Skip to search
Skip to main content
Title starts with
Author (sorted by title)
Call number (browse)
Princeton University Library Catalog
The fate of progress in British romanticism / Mark Canuel.
Oxford : Oxford University Press, 2022.
viii, 238 pages : lllustrations ; 24 cm
Politics and government
What did Romantic writers mean when they wrote about "progress" and "perfection"? This book shows how Romantic writers inventively responded to familiar ideas about political progress which they inherited from the eighteenth century. Whereas earlier writers such as Voltaire and John Millar likened improvements in political institutions to the progress of the sciences or refinement of manners, the novelists, poets, and political theorists examined in this book reimagined politically progressive thinking in multiple genres. While embracing a commitment to optimistic improvement--increasing freedom, equality, and protection from injury--they also cultivated increasingly visible and volatile energies of religious and political dissent. Earlier narratives of progress tended not only to edit and fictionalize history but also to agglomerate different modes of knowledge and practice in their quest to describe and prescribe uniform cultural improvement. But romantic writers seize on internal division and take it less as an occasion for anxiety, exclusion, or erasure, and more as an impetus to rethink the groundwork of progress itself. Political entities, from Percy Shelley's plans for political reform to Charlotte Smith's motley associations of strangers in The Banished Man, are progressive because they advance some version of collective utility or common good. But they simultaneously stake a claim to progress only insofar as they paradoxically solicit contending vantage points on the criteria for the very public benefit which they passionately pursue. The "majestic edifices" of Wordsworth's imagined university in The Prelude embrace members who are "republican or pious," not to mention the recalcitrant "enthusiast" who is the poet himself.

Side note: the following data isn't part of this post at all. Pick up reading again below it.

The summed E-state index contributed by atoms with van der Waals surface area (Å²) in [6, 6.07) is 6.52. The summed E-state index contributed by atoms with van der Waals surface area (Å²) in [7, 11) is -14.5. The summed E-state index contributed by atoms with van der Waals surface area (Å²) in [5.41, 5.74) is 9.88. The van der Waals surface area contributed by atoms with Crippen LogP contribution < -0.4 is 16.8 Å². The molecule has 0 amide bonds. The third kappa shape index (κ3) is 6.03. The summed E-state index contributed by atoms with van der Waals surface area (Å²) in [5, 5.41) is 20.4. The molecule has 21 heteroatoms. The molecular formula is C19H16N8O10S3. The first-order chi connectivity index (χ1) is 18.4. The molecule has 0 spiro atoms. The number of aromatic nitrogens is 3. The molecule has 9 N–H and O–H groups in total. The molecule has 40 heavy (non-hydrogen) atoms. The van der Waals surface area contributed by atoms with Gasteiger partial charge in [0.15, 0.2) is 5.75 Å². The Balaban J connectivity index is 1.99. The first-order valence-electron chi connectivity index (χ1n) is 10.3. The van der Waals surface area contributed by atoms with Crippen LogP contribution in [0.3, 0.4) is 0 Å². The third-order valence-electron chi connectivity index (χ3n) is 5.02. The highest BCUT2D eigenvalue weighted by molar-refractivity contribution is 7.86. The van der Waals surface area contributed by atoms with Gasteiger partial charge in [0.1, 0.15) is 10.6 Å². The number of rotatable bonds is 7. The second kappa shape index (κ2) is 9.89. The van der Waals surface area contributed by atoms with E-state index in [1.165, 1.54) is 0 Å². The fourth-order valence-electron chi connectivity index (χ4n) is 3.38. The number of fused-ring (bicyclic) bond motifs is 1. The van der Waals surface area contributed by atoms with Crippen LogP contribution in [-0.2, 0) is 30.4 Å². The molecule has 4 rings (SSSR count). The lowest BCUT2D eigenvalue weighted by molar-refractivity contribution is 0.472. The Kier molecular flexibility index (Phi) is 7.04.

Includes bibliographical references and index.
Statement on language in description
Princeton University Library aims to describe library materials in a manner that is respectful to the individuals and communities who create, use, and are represented in the collections we manage.